Sunday, October 7, 2012

Hospitals and and food: healthier plates?

Last year, Jamie Oliver added his voice to a campaign aimed at improving the healthy factor of food within NHS hospitals in England – and there were also calls for vending machines selling sweets and crisps to be removed.

Oliver has of course been famous for the last few years for his healthy eating crusades, memorably showing people on his television programmes just how much sugar or fat they eat by dumping a month or year’s worth into a container in one go, with horrified looks from the audience.
Then of course there was Oliver’s valiant attempt to promote healthy eating within a school across the Atlantic.  Holding up a selection of fairly ordinary vegetables, many of the class pupils he asked were unable to identify even the most common among them.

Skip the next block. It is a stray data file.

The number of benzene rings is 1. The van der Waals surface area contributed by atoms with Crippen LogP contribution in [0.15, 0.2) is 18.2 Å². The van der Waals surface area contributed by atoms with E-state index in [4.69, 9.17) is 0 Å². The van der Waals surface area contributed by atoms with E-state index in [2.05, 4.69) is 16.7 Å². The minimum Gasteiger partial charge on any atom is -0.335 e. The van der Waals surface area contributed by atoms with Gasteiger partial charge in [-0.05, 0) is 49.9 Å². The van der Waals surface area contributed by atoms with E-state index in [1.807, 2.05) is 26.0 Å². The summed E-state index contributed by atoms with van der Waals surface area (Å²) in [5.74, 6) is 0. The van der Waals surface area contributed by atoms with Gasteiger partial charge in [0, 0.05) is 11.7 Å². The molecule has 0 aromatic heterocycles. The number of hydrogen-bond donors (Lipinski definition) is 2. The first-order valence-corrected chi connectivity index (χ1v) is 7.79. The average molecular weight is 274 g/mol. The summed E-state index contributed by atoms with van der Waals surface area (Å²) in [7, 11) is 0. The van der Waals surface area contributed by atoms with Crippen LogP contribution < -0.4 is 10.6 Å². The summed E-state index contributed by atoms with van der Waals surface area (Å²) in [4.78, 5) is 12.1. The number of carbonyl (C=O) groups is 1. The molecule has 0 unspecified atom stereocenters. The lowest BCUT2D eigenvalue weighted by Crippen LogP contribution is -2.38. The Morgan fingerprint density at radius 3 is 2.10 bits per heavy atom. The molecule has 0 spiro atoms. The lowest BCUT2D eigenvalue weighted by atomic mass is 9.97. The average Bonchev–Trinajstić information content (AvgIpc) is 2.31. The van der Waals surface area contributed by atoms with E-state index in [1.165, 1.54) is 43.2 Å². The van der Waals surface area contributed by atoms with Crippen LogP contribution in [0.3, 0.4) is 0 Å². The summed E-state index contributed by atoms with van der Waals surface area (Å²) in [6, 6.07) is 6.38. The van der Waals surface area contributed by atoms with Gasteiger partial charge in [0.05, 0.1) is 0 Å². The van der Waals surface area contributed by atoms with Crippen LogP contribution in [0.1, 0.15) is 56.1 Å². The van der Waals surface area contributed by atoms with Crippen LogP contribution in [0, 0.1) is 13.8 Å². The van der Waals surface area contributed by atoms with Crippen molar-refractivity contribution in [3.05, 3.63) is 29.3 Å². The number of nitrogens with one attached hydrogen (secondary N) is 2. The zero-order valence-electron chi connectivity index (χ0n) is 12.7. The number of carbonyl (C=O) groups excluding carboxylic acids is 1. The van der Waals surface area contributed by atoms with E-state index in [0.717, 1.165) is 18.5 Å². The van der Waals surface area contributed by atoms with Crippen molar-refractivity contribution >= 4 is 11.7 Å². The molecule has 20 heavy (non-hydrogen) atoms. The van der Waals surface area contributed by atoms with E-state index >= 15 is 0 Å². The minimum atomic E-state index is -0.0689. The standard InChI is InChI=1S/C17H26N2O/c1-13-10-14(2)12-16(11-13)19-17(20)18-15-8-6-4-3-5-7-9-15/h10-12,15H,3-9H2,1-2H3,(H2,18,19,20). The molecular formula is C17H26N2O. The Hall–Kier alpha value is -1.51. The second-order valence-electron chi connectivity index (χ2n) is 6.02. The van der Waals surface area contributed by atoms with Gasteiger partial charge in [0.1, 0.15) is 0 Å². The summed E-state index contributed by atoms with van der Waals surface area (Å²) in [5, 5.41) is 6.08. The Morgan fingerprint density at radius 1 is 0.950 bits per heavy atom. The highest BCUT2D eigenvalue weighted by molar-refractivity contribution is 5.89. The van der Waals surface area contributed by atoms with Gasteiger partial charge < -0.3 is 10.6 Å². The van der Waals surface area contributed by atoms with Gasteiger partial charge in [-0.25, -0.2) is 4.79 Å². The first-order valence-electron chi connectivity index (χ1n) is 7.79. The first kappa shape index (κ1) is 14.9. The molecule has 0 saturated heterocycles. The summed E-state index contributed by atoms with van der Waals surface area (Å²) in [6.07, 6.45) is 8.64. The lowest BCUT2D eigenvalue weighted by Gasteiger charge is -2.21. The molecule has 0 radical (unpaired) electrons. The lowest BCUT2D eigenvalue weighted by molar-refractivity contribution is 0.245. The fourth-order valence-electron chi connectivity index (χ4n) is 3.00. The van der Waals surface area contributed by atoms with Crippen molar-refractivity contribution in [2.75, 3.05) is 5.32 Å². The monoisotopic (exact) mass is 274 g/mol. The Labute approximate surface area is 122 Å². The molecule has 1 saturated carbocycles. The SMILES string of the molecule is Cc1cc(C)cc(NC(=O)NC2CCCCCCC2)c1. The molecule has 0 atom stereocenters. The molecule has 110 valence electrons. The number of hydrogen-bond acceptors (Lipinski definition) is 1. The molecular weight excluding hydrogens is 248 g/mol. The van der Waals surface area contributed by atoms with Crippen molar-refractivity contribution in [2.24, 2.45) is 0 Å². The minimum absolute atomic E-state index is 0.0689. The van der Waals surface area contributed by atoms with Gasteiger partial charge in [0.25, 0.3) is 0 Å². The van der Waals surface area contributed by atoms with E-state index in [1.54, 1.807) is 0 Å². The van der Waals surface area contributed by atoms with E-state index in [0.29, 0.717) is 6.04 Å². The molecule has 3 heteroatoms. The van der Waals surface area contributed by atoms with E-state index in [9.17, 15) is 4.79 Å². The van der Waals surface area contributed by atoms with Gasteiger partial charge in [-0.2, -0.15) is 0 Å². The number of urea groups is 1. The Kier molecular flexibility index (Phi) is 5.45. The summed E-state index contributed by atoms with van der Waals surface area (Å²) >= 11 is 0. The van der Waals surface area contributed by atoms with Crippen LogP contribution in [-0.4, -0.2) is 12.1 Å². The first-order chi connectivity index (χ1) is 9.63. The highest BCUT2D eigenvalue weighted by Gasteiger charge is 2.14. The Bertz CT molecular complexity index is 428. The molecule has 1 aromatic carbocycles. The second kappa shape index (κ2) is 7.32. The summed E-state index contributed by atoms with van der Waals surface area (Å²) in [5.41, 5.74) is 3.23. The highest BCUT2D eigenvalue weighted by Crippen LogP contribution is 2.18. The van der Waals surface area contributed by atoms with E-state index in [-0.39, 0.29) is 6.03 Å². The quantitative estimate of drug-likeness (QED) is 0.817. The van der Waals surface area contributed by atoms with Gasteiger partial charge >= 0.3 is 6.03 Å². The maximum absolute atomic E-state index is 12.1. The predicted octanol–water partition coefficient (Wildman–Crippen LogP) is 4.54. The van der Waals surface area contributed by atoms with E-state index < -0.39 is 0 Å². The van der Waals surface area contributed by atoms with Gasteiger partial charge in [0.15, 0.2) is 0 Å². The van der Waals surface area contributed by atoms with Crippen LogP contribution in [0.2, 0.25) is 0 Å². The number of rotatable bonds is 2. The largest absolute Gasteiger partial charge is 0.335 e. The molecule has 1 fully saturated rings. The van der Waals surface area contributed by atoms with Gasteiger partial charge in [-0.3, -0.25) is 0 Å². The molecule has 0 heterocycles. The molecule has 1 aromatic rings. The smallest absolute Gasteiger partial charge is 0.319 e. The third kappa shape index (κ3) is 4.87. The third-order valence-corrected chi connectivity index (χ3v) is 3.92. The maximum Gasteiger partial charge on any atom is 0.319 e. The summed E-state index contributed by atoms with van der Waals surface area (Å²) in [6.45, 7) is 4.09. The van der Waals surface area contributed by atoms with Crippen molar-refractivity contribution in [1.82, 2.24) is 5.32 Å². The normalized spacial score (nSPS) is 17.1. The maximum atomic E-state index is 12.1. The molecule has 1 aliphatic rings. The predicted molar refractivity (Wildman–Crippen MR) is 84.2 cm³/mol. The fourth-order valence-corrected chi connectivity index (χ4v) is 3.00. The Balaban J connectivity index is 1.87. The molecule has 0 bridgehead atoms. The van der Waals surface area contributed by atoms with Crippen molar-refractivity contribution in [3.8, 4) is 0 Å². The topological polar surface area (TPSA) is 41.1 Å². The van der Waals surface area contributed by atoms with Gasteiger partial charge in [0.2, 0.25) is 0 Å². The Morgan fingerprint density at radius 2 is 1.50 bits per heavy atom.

Obviously mass catering on a budget does present its challenges – as Oliver found out while working to improve the food in a UK school. I don’t remember the exact amount of budget the school had available for each meal, but it really wasn’t very much at all. However a report on the subject by the Daily Mail last year gave the example of two NHS trusts in England who cook all their food fresh on site and source their ingredients from independent local suppliers.

In New York, Mayor Bloomberg is aiming to make hospitals places of improved healthy eating with his Healthy Hospital Food Initiative – with public hospitals taking measures to decrease the amount of calories in the meals served to patients, while cutting down on the sale of things like crisps and sweets.

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